Singapore - As a kid, I would have only received Lego sets as gifts during Christmas or during my birthday, and I have always enjoyed building them. Occasional Lego Technic sets may appear once in a while, but that must have been some two decades ago.
When I had the opportunity to build the Lego Technic Lamborghini Sián FKP 37, the first thoughts in my head were ‘damn, this is huge’ and ‘RIP fingers’. However, being the responsible person that I am to stay home and practice safe social distancing, I took on this challenge.
To put things into perspective, the Creator Expert Vehicle sets that I have built since 2013 have a mere 1,000 to 1,200 pieces to assemble from. The Lamborghini Sián FKP 37 has 3,697 pieces – some 3.5 times more than those that I have assembled. This even beats the previously released Lego Technic Bugatti Chiron 42083 by 98 pieces that was released back in 2016. As a caveat, the last Lego I had built was the London Bus 10258 that I picked up in London back in 2018, and it has been a good two years.
The Lamborghini Sián FKP 37 (Pronounced as sai-uhn, not sian) is the first production hybrid vehicle from Lamborghini, based off the Lamborghini Aventador with an engine shared off the SVJ variant. Coupled with an electric motor integrated into the gearbox, the Lamborghini Sián FKP 37 has a total output of just over 800hp – making it the most powerful production vehicle from Lamborghini. If you are wondering about the interesting jargon, FKP 37 represents and honours the late Ferdinand Piëch who was the Chairman of the Volkswagen Group.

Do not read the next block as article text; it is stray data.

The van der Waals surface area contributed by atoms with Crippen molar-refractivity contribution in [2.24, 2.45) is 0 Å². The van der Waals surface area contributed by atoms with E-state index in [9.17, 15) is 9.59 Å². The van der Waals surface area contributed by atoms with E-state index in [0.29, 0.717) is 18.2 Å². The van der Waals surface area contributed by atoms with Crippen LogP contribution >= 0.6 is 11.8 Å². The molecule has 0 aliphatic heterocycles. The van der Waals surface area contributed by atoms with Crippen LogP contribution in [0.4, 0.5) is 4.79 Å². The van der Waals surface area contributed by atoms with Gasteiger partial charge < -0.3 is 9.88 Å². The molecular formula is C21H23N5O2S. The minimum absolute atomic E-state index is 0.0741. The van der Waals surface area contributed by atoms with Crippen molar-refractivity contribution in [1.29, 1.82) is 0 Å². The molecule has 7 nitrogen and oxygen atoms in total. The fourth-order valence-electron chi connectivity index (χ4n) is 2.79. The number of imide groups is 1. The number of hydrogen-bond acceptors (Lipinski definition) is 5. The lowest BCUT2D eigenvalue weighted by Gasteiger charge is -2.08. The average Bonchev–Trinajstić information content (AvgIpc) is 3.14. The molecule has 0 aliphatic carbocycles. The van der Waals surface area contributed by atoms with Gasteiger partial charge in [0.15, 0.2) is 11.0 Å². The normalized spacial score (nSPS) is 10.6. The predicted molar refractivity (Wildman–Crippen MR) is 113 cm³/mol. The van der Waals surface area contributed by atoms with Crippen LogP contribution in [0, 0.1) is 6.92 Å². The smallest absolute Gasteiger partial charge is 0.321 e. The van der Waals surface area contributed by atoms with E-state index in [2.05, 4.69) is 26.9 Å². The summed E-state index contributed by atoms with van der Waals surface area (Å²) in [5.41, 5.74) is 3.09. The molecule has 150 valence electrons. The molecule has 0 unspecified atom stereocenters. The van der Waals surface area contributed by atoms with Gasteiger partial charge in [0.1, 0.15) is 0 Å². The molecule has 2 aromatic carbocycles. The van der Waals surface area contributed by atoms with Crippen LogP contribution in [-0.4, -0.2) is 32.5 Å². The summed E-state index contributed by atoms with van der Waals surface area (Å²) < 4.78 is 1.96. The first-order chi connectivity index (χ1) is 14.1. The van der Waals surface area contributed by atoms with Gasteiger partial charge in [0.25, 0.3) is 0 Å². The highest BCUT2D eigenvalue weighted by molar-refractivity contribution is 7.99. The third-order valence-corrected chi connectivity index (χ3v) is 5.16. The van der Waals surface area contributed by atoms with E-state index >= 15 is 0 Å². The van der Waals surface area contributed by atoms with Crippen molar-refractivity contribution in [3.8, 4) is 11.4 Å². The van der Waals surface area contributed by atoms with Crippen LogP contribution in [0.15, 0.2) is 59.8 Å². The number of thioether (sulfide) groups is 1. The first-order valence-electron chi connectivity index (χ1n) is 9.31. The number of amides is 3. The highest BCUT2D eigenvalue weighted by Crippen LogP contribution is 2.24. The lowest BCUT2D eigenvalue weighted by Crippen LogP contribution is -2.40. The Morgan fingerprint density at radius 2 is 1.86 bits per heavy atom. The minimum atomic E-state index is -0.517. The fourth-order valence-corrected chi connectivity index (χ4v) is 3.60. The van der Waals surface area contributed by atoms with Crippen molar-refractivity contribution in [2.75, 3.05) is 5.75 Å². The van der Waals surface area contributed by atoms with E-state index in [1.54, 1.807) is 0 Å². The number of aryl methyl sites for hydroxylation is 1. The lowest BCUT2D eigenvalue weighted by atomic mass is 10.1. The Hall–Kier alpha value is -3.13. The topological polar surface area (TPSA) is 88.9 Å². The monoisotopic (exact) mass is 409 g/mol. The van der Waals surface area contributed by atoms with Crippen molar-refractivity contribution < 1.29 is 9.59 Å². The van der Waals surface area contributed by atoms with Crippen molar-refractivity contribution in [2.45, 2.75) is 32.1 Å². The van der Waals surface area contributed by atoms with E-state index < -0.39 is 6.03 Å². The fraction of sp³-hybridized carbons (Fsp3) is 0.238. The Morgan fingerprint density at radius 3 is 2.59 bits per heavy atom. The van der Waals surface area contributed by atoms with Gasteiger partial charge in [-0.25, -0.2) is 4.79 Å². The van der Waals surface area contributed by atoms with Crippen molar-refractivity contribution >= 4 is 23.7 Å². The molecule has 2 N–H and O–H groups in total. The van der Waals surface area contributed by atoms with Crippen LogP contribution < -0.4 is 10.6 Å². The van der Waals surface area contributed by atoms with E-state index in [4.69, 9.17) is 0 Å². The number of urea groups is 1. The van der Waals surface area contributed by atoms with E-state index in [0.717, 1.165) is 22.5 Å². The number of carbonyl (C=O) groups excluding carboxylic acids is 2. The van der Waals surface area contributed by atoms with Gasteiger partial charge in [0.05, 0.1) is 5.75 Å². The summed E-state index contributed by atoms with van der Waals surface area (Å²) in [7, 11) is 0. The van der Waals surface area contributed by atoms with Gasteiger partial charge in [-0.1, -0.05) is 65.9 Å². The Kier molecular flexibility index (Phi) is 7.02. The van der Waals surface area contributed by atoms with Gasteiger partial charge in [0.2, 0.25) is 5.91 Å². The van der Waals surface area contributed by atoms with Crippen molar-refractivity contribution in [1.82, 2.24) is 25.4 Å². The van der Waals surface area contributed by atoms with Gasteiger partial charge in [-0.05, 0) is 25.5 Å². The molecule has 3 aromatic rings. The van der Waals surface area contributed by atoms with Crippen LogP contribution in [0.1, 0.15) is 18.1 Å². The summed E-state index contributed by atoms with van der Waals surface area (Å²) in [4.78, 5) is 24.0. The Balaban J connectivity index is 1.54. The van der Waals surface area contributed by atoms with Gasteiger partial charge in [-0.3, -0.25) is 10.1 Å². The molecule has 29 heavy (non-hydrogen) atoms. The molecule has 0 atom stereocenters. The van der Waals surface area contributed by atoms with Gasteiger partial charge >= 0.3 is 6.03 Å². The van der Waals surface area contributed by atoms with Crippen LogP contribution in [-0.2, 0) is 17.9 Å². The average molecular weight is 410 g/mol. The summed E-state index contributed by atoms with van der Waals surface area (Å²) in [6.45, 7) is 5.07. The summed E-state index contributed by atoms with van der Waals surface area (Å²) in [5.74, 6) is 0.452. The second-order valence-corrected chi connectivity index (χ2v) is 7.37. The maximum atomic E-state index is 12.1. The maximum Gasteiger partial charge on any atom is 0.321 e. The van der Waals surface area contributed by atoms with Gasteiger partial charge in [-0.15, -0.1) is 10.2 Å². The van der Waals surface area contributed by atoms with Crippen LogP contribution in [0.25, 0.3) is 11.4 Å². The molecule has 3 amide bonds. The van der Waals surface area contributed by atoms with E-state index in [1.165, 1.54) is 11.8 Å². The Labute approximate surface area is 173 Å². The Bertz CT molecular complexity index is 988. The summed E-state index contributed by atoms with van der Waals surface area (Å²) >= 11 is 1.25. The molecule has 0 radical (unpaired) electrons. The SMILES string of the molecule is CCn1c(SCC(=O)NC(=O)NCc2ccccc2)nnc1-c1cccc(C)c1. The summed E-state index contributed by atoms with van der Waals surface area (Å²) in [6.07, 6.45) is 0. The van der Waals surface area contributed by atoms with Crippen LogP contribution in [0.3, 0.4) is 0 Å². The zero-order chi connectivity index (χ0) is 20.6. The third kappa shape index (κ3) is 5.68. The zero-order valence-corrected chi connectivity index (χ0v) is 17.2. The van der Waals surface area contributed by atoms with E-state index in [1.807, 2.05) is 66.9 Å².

Unlike other Lego sets that I have had, the experience begins with the opening of the presentation box. Designed like the bonnet of the Lamborghini Sián FKP 37 that is complete with the Lamborghini emblem, it may not necessarily catch the eyes of many given the absence of any Lego branding on the front until one starts to flip the box around to reveal a studio photo of the actual built up model – I was enthused.
Fellow builders will rejoice that the boxes are clearly segregated when there are 1,084 steps of building to performed without having to spend additional time to rummage through the bags to be sorted out.
The build can be broken down into six stages:
Stage 1 – The gearbox and rear suspension (181 steps)
Stage 2 – Engine and front suspension ( 201 steps)
Stage 3 – Interior details and seats (198 steps)
Stage 4 – Rear spoiler (277 steps)
Stage 5 – Scissors doors (211 steps)
Stage 6 – Rims and tires (16 steps)